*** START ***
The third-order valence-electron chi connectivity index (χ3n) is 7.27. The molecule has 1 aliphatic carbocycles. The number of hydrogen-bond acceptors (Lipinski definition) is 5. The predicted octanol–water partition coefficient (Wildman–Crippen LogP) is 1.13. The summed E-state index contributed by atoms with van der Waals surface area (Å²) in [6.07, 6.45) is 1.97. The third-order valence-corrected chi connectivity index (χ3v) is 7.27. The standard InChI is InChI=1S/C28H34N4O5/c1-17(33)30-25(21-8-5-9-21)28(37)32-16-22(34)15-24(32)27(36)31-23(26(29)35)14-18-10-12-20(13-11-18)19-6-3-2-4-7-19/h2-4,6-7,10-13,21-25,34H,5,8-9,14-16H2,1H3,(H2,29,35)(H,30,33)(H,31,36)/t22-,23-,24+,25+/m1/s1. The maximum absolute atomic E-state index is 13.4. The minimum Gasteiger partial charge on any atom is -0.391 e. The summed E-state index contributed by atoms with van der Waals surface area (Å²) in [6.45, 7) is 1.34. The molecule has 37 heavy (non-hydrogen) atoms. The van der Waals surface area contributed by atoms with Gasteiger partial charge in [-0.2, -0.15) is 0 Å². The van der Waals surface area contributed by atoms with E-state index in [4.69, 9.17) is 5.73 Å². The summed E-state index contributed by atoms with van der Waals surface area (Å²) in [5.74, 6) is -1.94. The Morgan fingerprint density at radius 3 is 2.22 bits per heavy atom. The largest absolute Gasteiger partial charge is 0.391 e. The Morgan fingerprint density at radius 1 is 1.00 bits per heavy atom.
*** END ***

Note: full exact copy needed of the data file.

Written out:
The third-order valence-electron chi connectivity index (χ3n) is 7.27. The molecule has 1 aliphatic carbocycles. The number of hydrogen-bond acceptors (Lipinski definition) is 5. The predicted octanol–water partition coefficient (Wildman–Crippen LogP) is 1.13. The summed E-state index contributed by atoms with van der Waals surface area (Å²) in [6.07, 6.45) is 1.97. The third-order valence-corrected chi connectivity index (χ3v) is 7.27. The standard InChI is InChI=1S/C28H34N4O5/c1-17(33)30-25(21-8-5-9-21)28(37)32-16-22(34)15-24(32)27(36)31-23(26(29)35)14-18-10-12-20(13-11-18)19-6-3-2-4-7-19/h2-4,6-7,10-13,21-25,34H,5,8-9,14-16H2,1H3,(H2,29,35)(H,30,33)(H,31,36)/t22-,23-,24+,25+/m1/s1. The maximum absolute atomic E-state index is 13.4. The minimum Gasteiger partial charge on any atom is -0.391 e. The summed E-state index contributed by atoms with van der Waals surface area (Å²) in [6.45, 7) is 1.34. The molecule has 37 heavy (non-hydrogen) atoms. The van der Waals surface area contributed by atoms with Gasteiger partial charge in [-0.2, -0.15) is 0 Å². The van der Waals surface area contributed by atoms with E-state index in [4.69, 9.17) is 5.73 Å². The summed E-state index contributed by atoms with van der Waals surface area (Å²) in [5.74, 6) is -1.94. The Morgan fingerprint density at radius 3 is 2.22 bits per heavy atom. The largest absolute Gasteiger partial charge is 0.391 e. The Morgan fingerprint density at radius 1 is 1.00 bits per heavy atom.